Perhaps you’ve been noticing a few things out of the ordinary around your home and yard lately. And you have a nagging suspicion you may have termites. While your best bet is to contact a professional exterminator the information below may help to answer some of your questions.
Firewood and Tree Stumps
Do you have a stack of firewood that hasn’t moved in a couple of years? Or several rotting tree stumps you haven’t gotten around to having ground down? It’s probably a good idea to check all of them for signs of termites. Break or cut off a section of the decaying wood, if you notice small white ant like insects moving about, those are termites. And if any of this rotting wood is near your home then check for discarded termite wings around points of access including doors and windows. Discarded wings appear when termites swarm out of their original nest to mate and begin their own colonies.
Windows and Doors
As the weather warms up and you want to open your doors and windows for some fresh air you might discover they are a bit harder to open than usual. This can be one of the first signs of a termite infestation. Termites are drawn to the wooden frames because the wood is exposed allowing for easy access. Other problems including seasonal humidity may be the culprit, so it’s important to have an experienced professional determine the exact cause.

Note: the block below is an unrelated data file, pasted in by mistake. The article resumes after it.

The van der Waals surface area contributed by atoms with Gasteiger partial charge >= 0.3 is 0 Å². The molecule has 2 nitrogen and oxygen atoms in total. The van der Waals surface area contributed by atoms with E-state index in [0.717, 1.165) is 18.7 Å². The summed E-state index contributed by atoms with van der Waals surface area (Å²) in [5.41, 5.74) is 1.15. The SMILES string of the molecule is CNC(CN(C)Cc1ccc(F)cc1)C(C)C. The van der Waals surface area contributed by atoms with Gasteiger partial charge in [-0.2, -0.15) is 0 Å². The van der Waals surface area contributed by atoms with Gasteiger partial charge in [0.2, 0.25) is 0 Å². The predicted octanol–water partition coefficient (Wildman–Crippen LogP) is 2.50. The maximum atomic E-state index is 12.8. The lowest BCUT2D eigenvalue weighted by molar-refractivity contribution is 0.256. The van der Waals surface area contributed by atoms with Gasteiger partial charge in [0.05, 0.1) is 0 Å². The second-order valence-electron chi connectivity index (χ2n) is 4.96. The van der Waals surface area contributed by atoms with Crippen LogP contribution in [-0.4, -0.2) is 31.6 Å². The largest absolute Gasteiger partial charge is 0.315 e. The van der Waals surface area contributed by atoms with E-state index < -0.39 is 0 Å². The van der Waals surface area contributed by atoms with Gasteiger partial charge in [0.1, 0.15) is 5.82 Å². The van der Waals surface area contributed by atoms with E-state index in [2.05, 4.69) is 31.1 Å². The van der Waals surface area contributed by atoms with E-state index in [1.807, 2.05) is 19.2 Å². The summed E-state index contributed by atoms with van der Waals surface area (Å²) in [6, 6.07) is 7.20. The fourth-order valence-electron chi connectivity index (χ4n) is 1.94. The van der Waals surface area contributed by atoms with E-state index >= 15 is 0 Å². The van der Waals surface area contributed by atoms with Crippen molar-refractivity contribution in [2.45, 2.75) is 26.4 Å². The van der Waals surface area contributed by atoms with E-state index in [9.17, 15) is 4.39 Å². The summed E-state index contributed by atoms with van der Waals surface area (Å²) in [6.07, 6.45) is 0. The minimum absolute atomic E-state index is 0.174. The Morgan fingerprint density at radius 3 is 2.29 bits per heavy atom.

Termite Droppings AKA Frass
Resembling small piles of sawdust or coffee grounds depending on the species of wood consumed, this is a good indication you may have a drywood termite problem. While drywood termites prefer a hot humid coastal environment, unfortunately they have begun to call the Upstate home, hitching a ride in wooden furniture and unmilled lumber. As they tunnel deep into the wood to nest, they create small temporary holes where they kick their frass out and then reseal the hole back up. Because they burrow so deep into the wood and because they grow their colonies very slowly, it may be years before you realize you have a drywood termite infestation.
Constructed by worker termites to shield them from the elements while they are working to get into a wooden structure such as the interior of your home, these mud tubes look just like their name. Often hidden on the damp shady side of a foundation or crawl space you can check for live termites by breaking off a section of the tube. Even if there are no termites at that time, check back later to see if the tube has been repaired. But still no termites doesn’t mean you’re in the clear. They could have already moved to another area for easier access to food.
Noise Inside Your Walls
This one gets tricky. Just because you hear something, don’t assume it’s coming from a termite infestation. Termite noise sounds like a very faint clicking, scratching or chirping noise and could easily be discounted as an electrical or plumbing sound. Or it could be from a mouse, bird or squirrel trapped inside your walls. If the noise continues, don’t delay in calling a professional exterminator.
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